Connecting Undergraduates with Careers

Even as the demand for career services from students and recent graduates is rising, many career services centers are seeing their budgets cut. Yet this is a critical moment; there is evidence of increased hiring in some sectors, and many companies are again looking for interns. A recent survey by the National Association of Colleges and Employers shows that hiring of college interns is expected to increase 3% this year after a stark 20% drop last year.

Christian Garcia, director of the University of Miami's Toppel Career Center, and Flora Riley, executive director of career services at Clemson University, offer practical strategies for connecting your students and graduates with employers -- on an ever-tightening budget. We asked Garcia and Riley:

  • How to get the most out of limited resources
  • How to connect students in traditionally "harder to sell" majors (the humanities and the social sciences) with careers

First, Do a Strategic Audit of Your Services

"Do an analysis, get input from students, employers, faculty, even from your own staff -- see what services are most critical. You need to invest what resources you have as wisely as possible."
Flora Riley, Clemson U

You need to know where you are most effective so that you can reallocate your budget to put more resources behind what's working. "What web-based systems are students using most and seeing the most results from?" Riley asks. "What services are students demanding? What resources are proving most effective?"

Riley advises using an impact/value quadrant to assess your services, where the vertical axis is quality of impact and the horizontal axis is cost. Then chart your services on that quadrant. You may want to keep some of your high-impact efforts even if they are also high-cost. "But make sure you are very clear on how you are defining impact," Riley cautions. Is impact measured by the number of students you serve? Or do you have a service that fewer students use but that generates a high number of placements?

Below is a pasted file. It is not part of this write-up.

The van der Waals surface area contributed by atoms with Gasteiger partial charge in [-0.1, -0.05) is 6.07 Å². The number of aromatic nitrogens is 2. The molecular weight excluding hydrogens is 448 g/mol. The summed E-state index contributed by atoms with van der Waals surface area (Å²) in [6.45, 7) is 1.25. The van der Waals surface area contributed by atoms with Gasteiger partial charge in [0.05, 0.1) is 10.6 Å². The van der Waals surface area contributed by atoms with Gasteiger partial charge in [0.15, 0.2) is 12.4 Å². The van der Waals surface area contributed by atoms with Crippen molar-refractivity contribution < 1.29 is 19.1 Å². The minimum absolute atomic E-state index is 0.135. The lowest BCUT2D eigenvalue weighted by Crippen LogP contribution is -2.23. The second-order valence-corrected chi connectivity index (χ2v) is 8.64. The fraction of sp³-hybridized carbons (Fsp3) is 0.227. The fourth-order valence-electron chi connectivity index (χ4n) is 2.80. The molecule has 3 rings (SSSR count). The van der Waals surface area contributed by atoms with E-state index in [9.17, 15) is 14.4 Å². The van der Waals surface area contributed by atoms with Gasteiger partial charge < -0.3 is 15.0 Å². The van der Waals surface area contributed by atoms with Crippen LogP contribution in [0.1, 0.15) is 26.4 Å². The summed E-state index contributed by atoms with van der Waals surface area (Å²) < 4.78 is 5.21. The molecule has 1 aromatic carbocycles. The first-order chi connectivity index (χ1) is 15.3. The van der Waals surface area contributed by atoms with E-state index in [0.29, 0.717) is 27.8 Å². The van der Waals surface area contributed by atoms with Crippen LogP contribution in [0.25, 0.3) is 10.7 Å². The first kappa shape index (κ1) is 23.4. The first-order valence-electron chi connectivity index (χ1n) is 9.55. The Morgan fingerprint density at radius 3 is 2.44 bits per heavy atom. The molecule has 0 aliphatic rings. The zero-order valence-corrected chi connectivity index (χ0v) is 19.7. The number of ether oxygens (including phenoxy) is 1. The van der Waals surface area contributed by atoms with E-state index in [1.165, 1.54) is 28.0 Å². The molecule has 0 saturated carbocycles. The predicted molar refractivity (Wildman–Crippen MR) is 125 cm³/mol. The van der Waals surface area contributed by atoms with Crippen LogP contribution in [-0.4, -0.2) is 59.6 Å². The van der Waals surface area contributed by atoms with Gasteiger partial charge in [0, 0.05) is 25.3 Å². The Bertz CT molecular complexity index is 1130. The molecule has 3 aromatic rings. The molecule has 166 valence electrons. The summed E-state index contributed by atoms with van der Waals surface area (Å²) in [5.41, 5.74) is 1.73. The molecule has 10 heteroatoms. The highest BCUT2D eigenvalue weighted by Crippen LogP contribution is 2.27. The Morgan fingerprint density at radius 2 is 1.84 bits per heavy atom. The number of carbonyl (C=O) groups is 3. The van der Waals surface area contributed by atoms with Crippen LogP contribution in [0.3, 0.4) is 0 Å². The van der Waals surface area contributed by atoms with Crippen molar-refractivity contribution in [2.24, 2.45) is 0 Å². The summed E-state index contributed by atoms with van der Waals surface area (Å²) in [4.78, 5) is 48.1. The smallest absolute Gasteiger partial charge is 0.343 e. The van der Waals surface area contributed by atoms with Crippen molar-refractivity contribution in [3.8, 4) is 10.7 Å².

Also, make sure that your definition of impact relates back to your office's core goals. For example, are you assessing how keeping or dropping this service will impact retention and student persistence? Or are you assessing how it will impact career placement?

"Track both usage and effectiveness of your resources. Identify which resources are critical to your success. This can help you justify what you need to keep and why, when the time comes for cuts."
Flora Riley, Clemson U

Leverage Existing Resources

"There's a misconception that you have to have a huge budget with tons of resources. No -- success is in how you invest the resources you do have, and in how you leverage the relationships you have with alumni and employers. Those relationships, rather than our budget, are our key resource."
Christian Garcia, U of Miami

Riley suggests making the most of your existing relationships with employers by marketing other majors to them. For example, to an engineering company, don't only market engineers. They may also need a finance person, a marketing person. Leverage the partnerships you already have to place more students.

Garcia suggests increasing your reliance on alumni volunteers through closer partnership with your alumni relations office. "We never pay for guest speakers and panelists," he notes. "Why would we do that when we have alums in the workforce who want to sit on a panel? Or an employer who loves what she does and wants to talk about it?"